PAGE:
The Army Science Board assessed various alternatives. A 60-ton tank with a 130-mm gun and a three-person crew? Not mobile enough. A 40-ton light tank with a heavy cannon? Not enough protection. The study did seem intrigued by a "robotic wingman" concept of a 30-ton vehicle armed with a hypervelocity missile that would accompany manned tanks.
The Army has spent two decades searching for next-generation armor, dating back to the Future Combat System debacle of the early 2000s. Current projects include the XM30 — a replacement for the Bradley that weighs in at 50-plus tons — and the 40-ton M10 Booker, which may or may not be deemed a light tank. Whether these vehicles will meet the requirements of both the Pacific and Europe remains to be seen.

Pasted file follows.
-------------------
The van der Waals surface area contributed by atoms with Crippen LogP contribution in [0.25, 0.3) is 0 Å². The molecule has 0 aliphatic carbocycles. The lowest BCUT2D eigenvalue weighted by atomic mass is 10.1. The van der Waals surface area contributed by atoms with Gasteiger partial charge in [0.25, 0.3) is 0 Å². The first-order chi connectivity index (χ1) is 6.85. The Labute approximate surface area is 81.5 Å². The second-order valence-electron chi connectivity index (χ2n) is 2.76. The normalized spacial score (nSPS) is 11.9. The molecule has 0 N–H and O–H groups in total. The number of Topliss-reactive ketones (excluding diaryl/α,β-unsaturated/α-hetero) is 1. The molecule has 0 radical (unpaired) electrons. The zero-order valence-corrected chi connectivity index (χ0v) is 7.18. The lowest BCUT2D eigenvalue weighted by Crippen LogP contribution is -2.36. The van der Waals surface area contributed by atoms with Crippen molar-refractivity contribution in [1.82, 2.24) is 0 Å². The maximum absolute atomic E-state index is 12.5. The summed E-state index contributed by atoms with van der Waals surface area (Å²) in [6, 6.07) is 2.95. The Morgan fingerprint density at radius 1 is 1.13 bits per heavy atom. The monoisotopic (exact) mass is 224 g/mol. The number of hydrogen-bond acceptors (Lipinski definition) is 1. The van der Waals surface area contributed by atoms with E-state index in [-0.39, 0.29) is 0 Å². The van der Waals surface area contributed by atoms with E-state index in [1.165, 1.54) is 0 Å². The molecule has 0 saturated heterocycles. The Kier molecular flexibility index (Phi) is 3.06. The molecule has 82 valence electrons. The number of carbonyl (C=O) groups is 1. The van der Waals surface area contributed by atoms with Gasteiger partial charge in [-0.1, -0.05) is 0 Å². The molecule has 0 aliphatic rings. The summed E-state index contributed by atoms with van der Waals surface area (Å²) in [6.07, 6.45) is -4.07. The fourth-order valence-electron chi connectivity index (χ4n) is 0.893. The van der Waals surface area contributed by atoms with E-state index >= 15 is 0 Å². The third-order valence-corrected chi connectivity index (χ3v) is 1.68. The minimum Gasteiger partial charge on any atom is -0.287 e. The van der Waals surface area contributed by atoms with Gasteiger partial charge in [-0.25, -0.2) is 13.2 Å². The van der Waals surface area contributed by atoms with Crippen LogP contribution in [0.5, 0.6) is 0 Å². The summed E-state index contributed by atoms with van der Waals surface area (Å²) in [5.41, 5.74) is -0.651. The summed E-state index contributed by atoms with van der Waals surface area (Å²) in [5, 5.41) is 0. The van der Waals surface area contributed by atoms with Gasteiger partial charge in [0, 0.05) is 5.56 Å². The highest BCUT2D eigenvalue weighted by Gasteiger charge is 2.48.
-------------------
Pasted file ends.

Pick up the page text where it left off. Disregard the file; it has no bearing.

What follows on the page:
Significantly, the report said the analytical capabilities, such as modeling and simulation, that guided the design process for the M1 were now "not in evidence" for the development of a next-generation tank.
Studies done during the M1's development "relied heavily on analysis to substantiate their findings and recommendations," the report said. "Little or no such capability exists today."
Michael Peck is a defense writer whose work has appeared in Forbes, Defense News, Foreign Policy magazine, and other publications. He holds a master's in political science. Follow him on X/Twitter and LinkedIn.